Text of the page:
Obeying laws today is knowing which ones to bend
“Breakin’ rocks in the hot sun/I fought the law — and the law won.” — written by Sonny Curtis, performed by the Crickets, the Bobby Fuller Four, and the Clash.
Ah, the good old days! When laws were laws, criminals were caught, and punishment was certain. Do we still fight the law? Or have the laws, ordinances and regulations that govern our lives become so numerous and/or expensive to enforce that both citizens and cops routinely ignore them?
Maybe we can’t get away with murder, but we can get away with a lot of minor transgressions, and even a few major ones.
In the past week, I’ve broken the law more than once.
- Parking meter violations, at least three. Didn’t have change and/or thought I could get away with it.
- Riding bicycle through four-way stop signs (35 times). Looks bad, but I ride from 6:15 to 7:15 every morning. The streets are empty, I have a clear view of any oncoming traffic, and it’s my life to risk. Feeble excuses? Yeah.
- Failing to stop my dog from barking at/appearing to menace passers-by (40+ times). Hey, it’s the Westside! He’s not the only noisy dog on the block. So sic the dog police on the biters, not the barkers.
- Ongoing code violations. Is the house a beautiful Victorian, a money pit or eight pages of code violations? All three. Theoretically, the violations don’t need to be remedied unless I want to change it to commercial use. But violations they are.
A few years back, former Springs resident Tom Hudson made a nice living by buying rundown Victorians near downtown and converting them to office use. I’d thought of doing the same thing, but rigid building codes seem to make such conversions uneconomical. I asked Hudson how he managed to get all the variances he needed.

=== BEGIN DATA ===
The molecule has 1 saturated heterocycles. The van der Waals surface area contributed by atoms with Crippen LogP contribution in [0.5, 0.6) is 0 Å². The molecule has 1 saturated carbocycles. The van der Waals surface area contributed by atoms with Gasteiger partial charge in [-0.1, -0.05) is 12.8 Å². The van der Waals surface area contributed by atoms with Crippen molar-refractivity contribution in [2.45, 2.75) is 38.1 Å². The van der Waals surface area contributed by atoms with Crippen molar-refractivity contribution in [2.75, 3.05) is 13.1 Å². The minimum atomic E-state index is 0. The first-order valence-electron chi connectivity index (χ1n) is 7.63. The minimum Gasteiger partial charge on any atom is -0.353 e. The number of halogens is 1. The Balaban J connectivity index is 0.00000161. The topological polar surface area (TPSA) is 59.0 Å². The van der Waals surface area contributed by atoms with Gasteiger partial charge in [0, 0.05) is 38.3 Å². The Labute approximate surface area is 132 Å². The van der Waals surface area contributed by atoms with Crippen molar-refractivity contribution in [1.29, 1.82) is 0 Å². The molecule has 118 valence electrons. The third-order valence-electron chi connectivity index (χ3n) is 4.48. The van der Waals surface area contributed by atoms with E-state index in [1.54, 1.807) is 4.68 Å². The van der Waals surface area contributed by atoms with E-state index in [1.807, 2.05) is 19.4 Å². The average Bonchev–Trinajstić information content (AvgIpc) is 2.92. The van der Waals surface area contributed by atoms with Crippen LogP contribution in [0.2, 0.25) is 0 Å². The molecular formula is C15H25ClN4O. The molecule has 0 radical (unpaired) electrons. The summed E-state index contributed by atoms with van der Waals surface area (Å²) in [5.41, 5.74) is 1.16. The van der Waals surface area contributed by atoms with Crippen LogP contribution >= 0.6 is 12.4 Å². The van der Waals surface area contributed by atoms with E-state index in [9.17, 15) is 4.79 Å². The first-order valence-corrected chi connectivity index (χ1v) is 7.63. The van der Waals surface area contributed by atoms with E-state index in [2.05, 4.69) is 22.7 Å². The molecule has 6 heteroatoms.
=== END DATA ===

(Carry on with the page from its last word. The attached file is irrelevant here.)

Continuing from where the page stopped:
“I have a building permit,” he said with slight smirk. “I just move it from building to building, and I never call for a final. No one has ever noticed.”
As Hudson figured out, you don’t have to fight the law — just fly under the radar. So here’s a quick guide, based on not-for-attribution advice from current and former elected officials, on which laws to ignore, and which to obey.
- Residential burglary. A promising business for the criminally inclined! The cops no longer investigate run-of-the mill burglaries, so unless you leave your card at the scene, including your name, address, phone number, and best time to call, you’re fine.
- Driving drunk. Don’t do it! I know, you only had three beers. Too bad — if you blow .08 you get a DUI, and .05 gets you a DWAI. The cops and courts take drunk driving seriously, so you’d better get a good lawyer and/or a durable road bike.
- Leaving junk cars in your side yard. Depends on the neighborhood — like most code violations, enforcement is complaint-driven. In the Westside, junked cars are street art, but folks in Briargate might see things differently.
- DIY plumbing/electrical work. It’s your house, so you can do what you want, right? Not without a permit pulled by an appropriately licensed tradesman. On the other hand, if you know what you’re doing, go ahead — at worst, you’ll have to pay a pro big bucks to undo your shabby work and fix the original problem.
- DIY home repairs/major renovations. You can get away with extensive interior work, but don’t try building a new addition on the sly. And if you’re an elected official, as one newbie discovered to her sorrow a few months ago, play by the rules. As Tess said in Ocean’s Eleven, “You of all people should know, Terry, in your hotel, there’s always someone watching.”
- Failing to pay city, state or federal taxes. Go ahead and try, but the tax people will get you eventually. Douglas Bruce is a lot smarter than you or me, but they got him, and Al Capone, and Ray Marshall, and millions more.
- Blatantly and defiantly ignore a city code you don’t like. Ask Holger Christiansen, who fought the city and his fellow North End homeowners for years over the too-tall “Great Brick Wall of Cascade Avenue.”
In the end, Holger had to lop off the top two feet of the wall — breakin’ bricks in the hot sun.